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To commemorate its 111th anniversary and celebrate the notion of “one city, one store, one experience,” Bergdorf Goodman capped off a season of festivities—that included a documentary film, a book, and a collection of exclusive merchandise—with a grandiose gala at the Plaza hotel in New York on Thursday night. The affair, which invited some 450 guests like Michael Kors, Karolina Kurkova, Roberto Cavalli, and Prabal Gurung to “dress extraordinary,” was produced by Van Wyck & Van Wyck's brand experience division. The company's managing director, Lisa Wilson, and project manager, David Hawryluk, worked alongside Bergdorf's internal team of Mallory Andrews, Casey Rodgers, and Teril Turner.
“It was important to us that our celebration capture all the fun and excitement of a birthday party,” said Andrews, the retailer's senior vice president of marketing and public relations. “We wanted a night that would be sophisticated and glamorous yet at the same time unexpected and not too formal.”
Choosing the venue was relatively straightforward as both historical sites have sat next to each other for nearly 100 years, and the Goodman family hosted a 50th golden anniversary party for the store at the landmark hotel in 1951. In terms of the format, the idea of a formal sit-down dinner was nixed in favor of a fluid-feeling setup designed to encourage conversation, cocktail table hopping, and spontaneous revelry.
“There is only one Bergdorf Goodman in the world, and we wanted to mark our anniversary in a way that acknowledged the rich and fascinating heritage of the store while giving equal weight to our relevance and innovation in the present day through elements such as social media,” said Andrews. “We imagined our guests would have more fun dancing and having their photos taken inside a replica of a Bergdorf's window and sharing on Tumblr and other social media platforms rather than being stuck at a table in a more formal situation.”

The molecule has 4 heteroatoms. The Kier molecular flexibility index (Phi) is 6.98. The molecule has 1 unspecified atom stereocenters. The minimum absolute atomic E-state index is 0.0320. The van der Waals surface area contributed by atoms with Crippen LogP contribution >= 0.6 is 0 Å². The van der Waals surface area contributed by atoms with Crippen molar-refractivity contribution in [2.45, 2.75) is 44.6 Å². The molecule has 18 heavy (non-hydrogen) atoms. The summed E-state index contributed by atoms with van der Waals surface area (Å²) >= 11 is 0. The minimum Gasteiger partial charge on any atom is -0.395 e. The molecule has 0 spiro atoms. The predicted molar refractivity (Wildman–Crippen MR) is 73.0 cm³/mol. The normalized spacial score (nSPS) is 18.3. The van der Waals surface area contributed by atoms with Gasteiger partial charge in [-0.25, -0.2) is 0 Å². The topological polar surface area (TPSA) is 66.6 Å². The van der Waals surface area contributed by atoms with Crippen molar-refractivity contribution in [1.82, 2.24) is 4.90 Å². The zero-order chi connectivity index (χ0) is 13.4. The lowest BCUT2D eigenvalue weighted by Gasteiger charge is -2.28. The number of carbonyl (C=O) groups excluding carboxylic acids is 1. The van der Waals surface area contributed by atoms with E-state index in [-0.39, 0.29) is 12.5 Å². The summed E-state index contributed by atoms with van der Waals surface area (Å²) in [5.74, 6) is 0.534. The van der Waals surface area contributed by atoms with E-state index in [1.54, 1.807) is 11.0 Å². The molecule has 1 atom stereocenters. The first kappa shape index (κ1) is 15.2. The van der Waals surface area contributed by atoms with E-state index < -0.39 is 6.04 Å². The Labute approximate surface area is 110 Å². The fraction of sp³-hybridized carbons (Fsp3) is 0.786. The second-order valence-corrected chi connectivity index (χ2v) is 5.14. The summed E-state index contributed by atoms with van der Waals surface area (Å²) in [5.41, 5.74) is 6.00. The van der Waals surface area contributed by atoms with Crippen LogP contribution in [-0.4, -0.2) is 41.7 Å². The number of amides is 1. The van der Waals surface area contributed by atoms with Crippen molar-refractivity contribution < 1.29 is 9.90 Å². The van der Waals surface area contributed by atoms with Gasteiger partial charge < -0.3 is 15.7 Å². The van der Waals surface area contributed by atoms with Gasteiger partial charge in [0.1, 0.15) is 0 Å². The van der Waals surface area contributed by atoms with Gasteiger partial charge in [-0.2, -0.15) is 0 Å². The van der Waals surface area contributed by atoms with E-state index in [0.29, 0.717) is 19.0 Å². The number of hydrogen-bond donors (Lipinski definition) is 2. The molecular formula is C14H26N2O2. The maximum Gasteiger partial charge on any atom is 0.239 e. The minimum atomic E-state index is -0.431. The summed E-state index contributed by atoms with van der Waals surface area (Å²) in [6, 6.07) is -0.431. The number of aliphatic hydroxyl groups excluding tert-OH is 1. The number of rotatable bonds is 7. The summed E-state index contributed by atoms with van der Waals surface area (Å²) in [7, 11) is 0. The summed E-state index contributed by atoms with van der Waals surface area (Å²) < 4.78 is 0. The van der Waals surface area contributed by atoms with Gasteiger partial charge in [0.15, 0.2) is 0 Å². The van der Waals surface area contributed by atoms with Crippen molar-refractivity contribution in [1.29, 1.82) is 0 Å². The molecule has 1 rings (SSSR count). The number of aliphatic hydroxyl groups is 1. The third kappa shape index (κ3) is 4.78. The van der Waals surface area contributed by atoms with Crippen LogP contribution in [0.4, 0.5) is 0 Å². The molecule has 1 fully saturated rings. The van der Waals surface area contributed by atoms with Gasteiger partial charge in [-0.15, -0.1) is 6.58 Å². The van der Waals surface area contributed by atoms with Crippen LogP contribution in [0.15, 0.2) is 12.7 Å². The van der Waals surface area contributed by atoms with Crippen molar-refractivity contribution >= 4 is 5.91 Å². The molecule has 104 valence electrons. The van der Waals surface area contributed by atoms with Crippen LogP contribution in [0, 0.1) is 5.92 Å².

Bergdorf Goodman allowed the members of the Van Wyck team to follow their imaginations on a fanciful path—with the store's signature purple as a starting point. The results, loosely inspired by the Gilded Age, included lavender-hued spun cotton clouds hung from overhead at varying heights—with hot air balloons floating amid them—and a menagerie of animals and mannequins. The latter, including albino peacocks, a white horse, and papier-mâché ostriches with real ostrich feathers, were supposed to look as though they had stepped straight from Bergdorf’s windows. The hotel’s white marble was complemented by traditional furnishings, while imported furniture, like a massive mirrored bar, doubled as a giant vanity. And while flowers were liberally used throughout, the organizers noted that the design was not flower driven.
For bites, a bevy of passed hors d’oeuvres like baby lamp chops, gruyere and stilton gougeres sprinkled with cayenne pepper, foie gras crostini, salmon sliders, and mini lobster rolls were served. Desserts came in the form of pumpkin bread pudding, pecan tarts, lavender macaroons, petit fours and miniature ice cream cones, and cotton candy.
Set up was completed in 15 hours and the strike took eight hours. To prepare for the event's most challenging aspect—the load in—the Van Wyck team brought in foliage a day early, allowing the group that had booked the space the night before to use it for its event.